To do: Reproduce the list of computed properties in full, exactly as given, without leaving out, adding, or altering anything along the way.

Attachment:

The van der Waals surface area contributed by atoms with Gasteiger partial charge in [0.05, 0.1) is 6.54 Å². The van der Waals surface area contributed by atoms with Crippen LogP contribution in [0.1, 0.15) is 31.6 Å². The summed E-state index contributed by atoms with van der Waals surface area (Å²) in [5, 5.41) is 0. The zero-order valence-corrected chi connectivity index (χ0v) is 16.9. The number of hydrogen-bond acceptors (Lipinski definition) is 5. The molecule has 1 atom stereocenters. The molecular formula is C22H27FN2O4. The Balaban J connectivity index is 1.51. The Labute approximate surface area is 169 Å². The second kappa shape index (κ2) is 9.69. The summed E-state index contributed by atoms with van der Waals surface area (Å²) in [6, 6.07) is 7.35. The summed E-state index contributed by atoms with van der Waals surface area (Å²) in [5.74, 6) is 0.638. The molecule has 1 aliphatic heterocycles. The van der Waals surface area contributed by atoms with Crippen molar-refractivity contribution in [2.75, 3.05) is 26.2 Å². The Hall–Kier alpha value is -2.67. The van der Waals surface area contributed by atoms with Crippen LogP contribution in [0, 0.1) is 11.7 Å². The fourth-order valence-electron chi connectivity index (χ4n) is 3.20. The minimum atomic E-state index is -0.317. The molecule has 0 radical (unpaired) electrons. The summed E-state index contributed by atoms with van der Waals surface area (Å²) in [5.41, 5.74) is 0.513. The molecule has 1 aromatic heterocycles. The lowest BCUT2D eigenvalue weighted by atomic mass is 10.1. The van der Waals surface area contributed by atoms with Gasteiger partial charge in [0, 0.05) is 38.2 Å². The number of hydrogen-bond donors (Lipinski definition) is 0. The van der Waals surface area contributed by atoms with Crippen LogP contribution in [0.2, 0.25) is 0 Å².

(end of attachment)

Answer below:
The van der Waals surface area contributed by atoms with Gasteiger partial charge in [0.05, 0.1) is 6.54 Å². The van der Waals surface area contributed by atoms with Crippen LogP contribution in [0.1, 0.15) is 31.6 Å². The summed E-state index contributed by atoms with van der Waals surface area (Å²) in [5, 5.41) is 0. The zero-order valence-corrected chi connectivity index (χ0v) is 16.9. The number of hydrogen-bond acceptors (Lipinski definition) is 5. The molecule has 1 atom stereocenters. The molecular formula is C22H27FN2O4. The Balaban J connectivity index is 1.51. The Labute approximate surface area is 169 Å². The second kappa shape index (κ2) is 9.69. The summed E-state index contributed by atoms with van der Waals surface area (Å²) in [6, 6.07) is 7.35. The summed E-state index contributed by atoms with van der Waals surface area (Å²) in [5.74, 6) is 0.638. The molecule has 1 aliphatic heterocycles. The van der Waals surface area contributed by atoms with Crippen molar-refractivity contribution in [2.75, 3.05) is 26.2 Å². The Hall–Kier alpha value is -2.67. The van der Waals surface area contributed by atoms with Crippen LogP contribution in [0, 0.1) is 11.7 Å². The fourth-order valence-electron chi connectivity index (χ4n) is 3.20. The minimum atomic E-state index is -0.317. The molecule has 0 radical (unpaired) electrons. The summed E-state index contributed by atoms with van der Waals surface area (Å²) in [5.41, 5.74) is 0.513. The molecule has 1 aromatic heterocycles. The lowest BCUT2D eigenvalue weighted by atomic mass is 10.1. The van der Waals surface area contributed by atoms with Gasteiger partial charge in [0, 0.05) is 38.2 Å². The number of hydrogen-bond donors (Lipinski definition) is 0. The van der Waals surface area contributed by atoms with Crippen LogP contribution in [0.2, 0.25) is 0 Å².